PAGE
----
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Peel Me Some Good News

July 16, 1997|RUSS PARSONS

Grape growers all over the San Joaquin Valley are staring at the sky and shaking their fists.

That in itself is not unusual; grapes are tricky crops to raise, and any disturbance in the weather can wreak havoc. This year's twist is that the weather has been perfect. Too perfect.

"We have had absolutely nothing to put any stress on this crop," says Bruce Obbink, head of the California Table Grape Commission. "We've had 95-degree days to get the sugar up, 55-degree nights to get the color up, no burn, no rain, no nothing. We have not lost any of this crop to the elements, and that is highly unusual."

That doesn't sound like bad news and, for those of us who aren't grape growers, it's not.

The problem with having no problems is that this year's grape harvest is huge, one of the biggest. At this early point in the season, California has shipped almost 40% more grapes than at the same time last year.

But when crops are large, prices are small. Wholesale prices today are as much as 10% lower than they were at this time in 1995, the biggest harvest on record.

"It's a supply and demand situation," Obbink says. "For consumers, this is a real opportunity to get reasonably priced fruit."

How to get the best fruit? It turns out it's not easy. Although table grapes can develop sugar levels as high as 20% if they're allowed to hang on the vine long enough, typically they're picked at the legal minimum, about 16%.

Unfortunately, when the most popular grape variety--Thompson Seedless--is harvested later, it begins to develop "shatter." That's how industry describes when you pick up a bunch of grapes and half of them fall off. Supermarkets, understandably, hate that (it is also the reason you now see so many grapes sold already bagged rather than loose).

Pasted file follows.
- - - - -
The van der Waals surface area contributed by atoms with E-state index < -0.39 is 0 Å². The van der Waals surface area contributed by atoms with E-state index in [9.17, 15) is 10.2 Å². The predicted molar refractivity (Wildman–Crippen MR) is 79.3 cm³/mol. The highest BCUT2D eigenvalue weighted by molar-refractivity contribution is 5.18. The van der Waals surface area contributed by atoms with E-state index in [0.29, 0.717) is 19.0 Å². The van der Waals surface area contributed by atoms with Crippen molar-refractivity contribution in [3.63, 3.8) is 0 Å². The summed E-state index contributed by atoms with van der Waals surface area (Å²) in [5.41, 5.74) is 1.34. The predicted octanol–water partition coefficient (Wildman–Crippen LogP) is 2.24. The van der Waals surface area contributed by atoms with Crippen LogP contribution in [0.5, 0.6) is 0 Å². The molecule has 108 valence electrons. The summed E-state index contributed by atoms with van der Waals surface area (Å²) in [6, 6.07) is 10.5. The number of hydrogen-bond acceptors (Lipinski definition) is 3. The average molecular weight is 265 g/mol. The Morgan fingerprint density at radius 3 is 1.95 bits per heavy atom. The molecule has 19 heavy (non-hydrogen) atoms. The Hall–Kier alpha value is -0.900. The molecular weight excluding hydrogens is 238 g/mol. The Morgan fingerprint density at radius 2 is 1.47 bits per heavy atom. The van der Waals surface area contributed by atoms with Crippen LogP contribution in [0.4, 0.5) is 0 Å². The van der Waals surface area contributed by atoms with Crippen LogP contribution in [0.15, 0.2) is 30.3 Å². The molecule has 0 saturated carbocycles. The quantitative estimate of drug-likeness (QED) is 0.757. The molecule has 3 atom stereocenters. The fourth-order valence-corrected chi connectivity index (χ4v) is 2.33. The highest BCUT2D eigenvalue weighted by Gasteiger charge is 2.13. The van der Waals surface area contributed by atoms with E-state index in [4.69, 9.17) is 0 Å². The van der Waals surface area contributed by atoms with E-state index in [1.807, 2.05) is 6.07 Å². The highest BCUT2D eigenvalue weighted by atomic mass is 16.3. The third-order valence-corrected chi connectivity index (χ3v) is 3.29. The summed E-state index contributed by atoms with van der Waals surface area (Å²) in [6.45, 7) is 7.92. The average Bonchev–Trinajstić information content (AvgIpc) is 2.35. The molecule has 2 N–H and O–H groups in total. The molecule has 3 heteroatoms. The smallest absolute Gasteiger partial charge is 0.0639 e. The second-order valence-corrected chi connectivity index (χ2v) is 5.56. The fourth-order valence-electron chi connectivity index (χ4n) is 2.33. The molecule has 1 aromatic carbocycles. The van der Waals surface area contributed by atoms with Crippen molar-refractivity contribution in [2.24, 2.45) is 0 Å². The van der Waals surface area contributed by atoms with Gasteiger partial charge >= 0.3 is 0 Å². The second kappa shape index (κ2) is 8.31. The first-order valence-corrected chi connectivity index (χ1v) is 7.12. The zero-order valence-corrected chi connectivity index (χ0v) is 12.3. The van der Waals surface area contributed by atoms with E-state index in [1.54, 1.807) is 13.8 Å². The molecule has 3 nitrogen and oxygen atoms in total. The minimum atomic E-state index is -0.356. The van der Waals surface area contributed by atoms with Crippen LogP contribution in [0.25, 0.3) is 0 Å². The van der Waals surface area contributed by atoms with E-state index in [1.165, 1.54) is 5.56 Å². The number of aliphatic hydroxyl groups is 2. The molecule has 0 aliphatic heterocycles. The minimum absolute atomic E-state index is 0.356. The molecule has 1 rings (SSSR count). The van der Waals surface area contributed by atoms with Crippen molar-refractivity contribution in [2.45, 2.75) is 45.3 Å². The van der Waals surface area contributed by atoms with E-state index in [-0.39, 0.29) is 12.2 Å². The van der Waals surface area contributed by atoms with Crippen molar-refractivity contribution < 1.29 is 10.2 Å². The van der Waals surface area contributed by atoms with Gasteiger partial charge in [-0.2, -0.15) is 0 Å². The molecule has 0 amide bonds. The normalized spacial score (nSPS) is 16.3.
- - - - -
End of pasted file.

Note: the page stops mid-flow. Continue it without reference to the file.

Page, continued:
Besides the "shatter" factor, another way to tell really sweet grapes is to look for a golden cast to the skin. That's a degradation of the chlorophyll in the skin, says Doug Adams, an associate professor of viticulture at UC Davis, which happens as sugar content builds.

Once you've got your grapes home, keep them as cold as possible. Grape producers usually keep them as close to 32 degrees as possible (because of their sugar level, they won't freeze until they're much colder). Adams also recommends storing them in a place that is as humid as possible to keep the skins and stems from drying out.


Among this week's best buys: strawberries from Northern California, all kinds of melons, mangoes, peaches, plums and nectarines, as well as the usual mid-summer vegetables--tomatoes, squash, lettuces, corn and cucumbers.

Carolyn Olney of Southland Farmers Market Assn. reports that John and Deb Hurley are selling delicious tiny champagne grapes they grow near Dinuba. The Hurleys work the Calabasas market on Saturday and the Beverly Hills market on Sunday.

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